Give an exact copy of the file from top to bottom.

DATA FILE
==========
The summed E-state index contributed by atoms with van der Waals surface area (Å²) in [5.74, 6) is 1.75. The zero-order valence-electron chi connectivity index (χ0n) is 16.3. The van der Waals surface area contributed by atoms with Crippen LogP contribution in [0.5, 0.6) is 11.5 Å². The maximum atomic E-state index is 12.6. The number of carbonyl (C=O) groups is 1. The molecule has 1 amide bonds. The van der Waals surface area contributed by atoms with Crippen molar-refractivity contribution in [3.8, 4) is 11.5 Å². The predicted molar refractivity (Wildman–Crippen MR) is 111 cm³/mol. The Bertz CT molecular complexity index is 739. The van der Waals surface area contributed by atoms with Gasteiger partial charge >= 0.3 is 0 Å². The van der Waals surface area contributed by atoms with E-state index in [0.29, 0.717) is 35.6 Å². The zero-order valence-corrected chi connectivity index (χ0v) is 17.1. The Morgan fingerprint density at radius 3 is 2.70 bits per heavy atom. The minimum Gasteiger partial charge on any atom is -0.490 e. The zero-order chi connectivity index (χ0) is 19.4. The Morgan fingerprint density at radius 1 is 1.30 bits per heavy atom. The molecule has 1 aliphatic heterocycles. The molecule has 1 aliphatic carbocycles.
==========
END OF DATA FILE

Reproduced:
The summed E-state index contributed by atoms with van der Waals surface area (Å²) in [5.74, 6) is 1.75. The zero-order valence-electron chi connectivity index (χ0n) is 16.3. The van der Waals surface area contributed by atoms with Crippen LogP contribution in [0.5, 0.6) is 11.5 Å². The maximum atomic E-state index is 12.6. The number of carbonyl (C=O) groups is 1. The molecule has 1 amide bonds. The van der Waals surface area contributed by atoms with Crippen molar-refractivity contribution in [3.8, 4) is 11.5 Å². The predicted molar refractivity (Wildman–Crippen MR) is 111 cm³/mol. The Bertz CT molecular complexity index is 739. The van der Waals surface area contributed by atoms with Gasteiger partial charge >= 0.3 is 0 Å². The van der Waals surface area contributed by atoms with E-state index in [0.29, 0.717) is 35.6 Å². The zero-order valence-corrected chi connectivity index (χ0v) is 17.1. The Morgan fingerprint density at radius 3 is 2.70 bits per heavy atom. The minimum Gasteiger partial charge on any atom is -0.490 e. The zero-order chi connectivity index (χ0) is 19.4. The Morgan fingerprint density at radius 1 is 1.30 bits per heavy atom. The molecule has 1 aliphatic heterocycles. The molecule has 1 aliphatic carbocycles.